This sometimes happens even in criminal trials when an indigent defendant must rely on the public defender, who is heavily outgunned by the district attorney and the police. In a criminal trial, the defendant at least has the high burden of proof on his side. A civil trial has a lower standard, making it easier for those with more resources to win.
5. I'd rather not give potential employers a reason for concern. I'm working on a contract with a start-up currently. I hope this ends up in a permanent position, and things are going well so far. However, there are no guarantees, especially at a start-up. So, I have to consider that I might end up back in the job market.
Already, SelectQuote forbids current employees to act as references for past employees. You might scoff, and say they can't control any employee doing it on his own time. In theory that's true, but would they have said that if they didn't intend to enforce their rule somehow? By telling employees this, they are basically saying that it is company policy to blacklist ex-employees. I've had people who agreed to be a reference change their mind after SelectQuote made this policy.
Since I worked at SelectQuote for eight years, this causes me problems in getting enough recent references. While I can simply show performance reviews, it is an obstacle to be overcome. If I also have to go into this whole situation, it is another obstacle, because it is generally poor form to bad-mouth an ex-employer when going through the interview process. I don't want the focus to be on obstacles, rather on what I can do for a prospective employer.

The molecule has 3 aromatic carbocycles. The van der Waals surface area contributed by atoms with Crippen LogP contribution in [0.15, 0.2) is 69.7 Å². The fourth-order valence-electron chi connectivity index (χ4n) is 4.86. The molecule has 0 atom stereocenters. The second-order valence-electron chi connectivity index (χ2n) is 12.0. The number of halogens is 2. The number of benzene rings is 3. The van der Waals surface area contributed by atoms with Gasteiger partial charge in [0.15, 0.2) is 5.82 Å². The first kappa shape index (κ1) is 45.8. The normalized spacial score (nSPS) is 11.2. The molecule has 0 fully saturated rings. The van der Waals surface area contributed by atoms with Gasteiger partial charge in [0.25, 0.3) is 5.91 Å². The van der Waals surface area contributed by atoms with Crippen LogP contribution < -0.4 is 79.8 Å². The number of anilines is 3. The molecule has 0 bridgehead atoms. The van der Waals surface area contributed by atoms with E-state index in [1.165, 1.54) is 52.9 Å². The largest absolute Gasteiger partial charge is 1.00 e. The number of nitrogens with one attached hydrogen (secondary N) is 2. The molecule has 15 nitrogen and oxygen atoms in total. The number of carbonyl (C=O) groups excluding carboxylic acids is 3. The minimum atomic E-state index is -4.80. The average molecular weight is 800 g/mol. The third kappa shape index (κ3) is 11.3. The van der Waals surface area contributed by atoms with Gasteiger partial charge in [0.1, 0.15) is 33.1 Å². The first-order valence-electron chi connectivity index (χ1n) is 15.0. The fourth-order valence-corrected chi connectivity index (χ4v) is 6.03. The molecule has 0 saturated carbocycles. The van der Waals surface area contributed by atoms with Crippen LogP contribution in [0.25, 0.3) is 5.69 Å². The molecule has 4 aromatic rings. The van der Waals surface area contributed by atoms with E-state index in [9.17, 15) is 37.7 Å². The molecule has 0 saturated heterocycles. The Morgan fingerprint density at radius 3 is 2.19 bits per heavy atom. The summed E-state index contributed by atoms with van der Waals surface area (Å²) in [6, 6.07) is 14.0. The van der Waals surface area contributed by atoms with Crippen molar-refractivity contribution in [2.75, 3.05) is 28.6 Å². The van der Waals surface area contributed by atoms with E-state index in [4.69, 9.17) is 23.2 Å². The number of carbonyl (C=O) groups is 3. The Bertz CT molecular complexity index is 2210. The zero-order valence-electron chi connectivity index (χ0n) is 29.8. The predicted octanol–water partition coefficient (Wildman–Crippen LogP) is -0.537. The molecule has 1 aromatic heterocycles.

This reason cuts both ways. If I can't get a reference anyway, should I maybe try to get my side of the story out?
6. While the situation is of general concern, is it really the best way use of my time and resources? Sure, a person with access to a great deal of data on the locations of children made money by threatening a child. However, she made that money and got those perks, might she now be satisfied? I mean, it's not like she earned that money, she got it with little effort. How much free money does a person need? You can always have more money, but if it just falls in your lap would you really feel like you must have more. So maybe she is done.
So while this is a charitable cause that no one else is likely to take up, does anyone need to be spending time on it? I guess it all depends on whether or not Michelle's unmitigated success leads her to try again. I did post before that there where reasons to believe that there is a pattern of behavior occurring at SelectQuote. Perhaps I've already done my part. If it happens again, I've already given the next guy a head start on figuring out who is responsible.
So, for these reasons, I've pulled down most of my posts. I figure that my retreat deserved a better explanation than the short blurb I had up before.